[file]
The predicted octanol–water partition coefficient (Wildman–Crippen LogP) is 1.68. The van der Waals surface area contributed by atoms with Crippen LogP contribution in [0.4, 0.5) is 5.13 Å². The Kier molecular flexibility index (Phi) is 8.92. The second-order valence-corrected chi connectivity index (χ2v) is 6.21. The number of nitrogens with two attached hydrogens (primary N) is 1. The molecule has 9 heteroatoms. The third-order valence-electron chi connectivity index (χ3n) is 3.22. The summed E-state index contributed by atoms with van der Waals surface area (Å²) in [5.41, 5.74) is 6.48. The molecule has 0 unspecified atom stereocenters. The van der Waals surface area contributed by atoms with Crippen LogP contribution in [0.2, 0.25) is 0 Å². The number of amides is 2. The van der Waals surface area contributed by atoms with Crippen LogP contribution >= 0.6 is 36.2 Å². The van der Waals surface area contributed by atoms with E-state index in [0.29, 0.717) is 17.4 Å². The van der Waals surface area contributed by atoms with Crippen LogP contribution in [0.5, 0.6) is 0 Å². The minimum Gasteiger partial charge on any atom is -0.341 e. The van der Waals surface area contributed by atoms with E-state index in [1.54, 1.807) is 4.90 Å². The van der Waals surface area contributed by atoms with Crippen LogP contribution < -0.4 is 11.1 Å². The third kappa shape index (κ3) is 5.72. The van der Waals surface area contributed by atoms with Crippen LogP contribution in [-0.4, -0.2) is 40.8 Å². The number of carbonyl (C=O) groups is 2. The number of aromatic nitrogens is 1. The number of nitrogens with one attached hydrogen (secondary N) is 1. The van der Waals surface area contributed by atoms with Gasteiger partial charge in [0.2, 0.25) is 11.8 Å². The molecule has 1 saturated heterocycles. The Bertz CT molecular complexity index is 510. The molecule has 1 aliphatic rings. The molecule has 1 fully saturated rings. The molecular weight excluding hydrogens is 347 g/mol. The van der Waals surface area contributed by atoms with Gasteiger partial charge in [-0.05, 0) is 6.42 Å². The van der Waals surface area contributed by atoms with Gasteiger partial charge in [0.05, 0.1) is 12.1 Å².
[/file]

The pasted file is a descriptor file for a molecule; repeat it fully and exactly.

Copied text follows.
The predicted octanol–water partition coefficient (Wildman–Crippen LogP) is 1.68. The van der Waals surface area contributed by atoms with Crippen LogP contribution in [0.4, 0.5) is 5.13 Å². The Kier molecular flexibility index (Phi) is 8.92. The second-order valence-corrected chi connectivity index (χ2v) is 6.21. The number of nitrogens with two attached hydrogens (primary N) is 1. The molecule has 9 heteroatoms. The third-order valence-electron chi connectivity index (χ3n) is 3.22. The summed E-state index contributed by atoms with van der Waals surface area (Å²) in [5.41, 5.74) is 6.48. The molecule has 0 unspecified atom stereocenters. The van der Waals surface area contributed by atoms with Crippen LogP contribution in [0.2, 0.25) is 0 Å². The number of amides is 2. The van der Waals surface area contributed by atoms with Crippen LogP contribution >= 0.6 is 36.2 Å². The van der Waals surface area contributed by atoms with E-state index in [0.29, 0.717) is 17.4 Å². The van der Waals surface area contributed by atoms with Crippen LogP contribution in [0.5, 0.6) is 0 Å². The minimum Gasteiger partial charge on any atom is -0.341 e. The van der Waals surface area contributed by atoms with E-state index in [1.54, 1.807) is 4.90 Å². The van der Waals surface area contributed by atoms with Crippen LogP contribution < -0.4 is 11.1 Å². The third kappa shape index (κ3) is 5.72. The van der Waals surface area contributed by atoms with Crippen LogP contribution in [-0.4, -0.2) is 40.8 Å². The number of carbonyl (C=O) groups is 2. The number of aromatic nitrogens is 1. The number of nitrogens with one attached hydrogen (secondary N) is 1. The van der Waals surface area contributed by atoms with Gasteiger partial charge in [0.2, 0.25) is 11.8 Å². The molecule has 1 saturated heterocycles. The Bertz CT molecular complexity index is 510. The molecule has 1 aliphatic rings. The molecule has 1 fully saturated rings. The molecular weight excluding hydrogens is 347 g/mol. The van der Waals surface area contributed by atoms with Gasteiger partial charge in [-0.05, 0) is 6.42 Å². The van der Waals surface area contributed by atoms with Gasteiger partial charge in [0.05, 0.1) is 12.1 Å².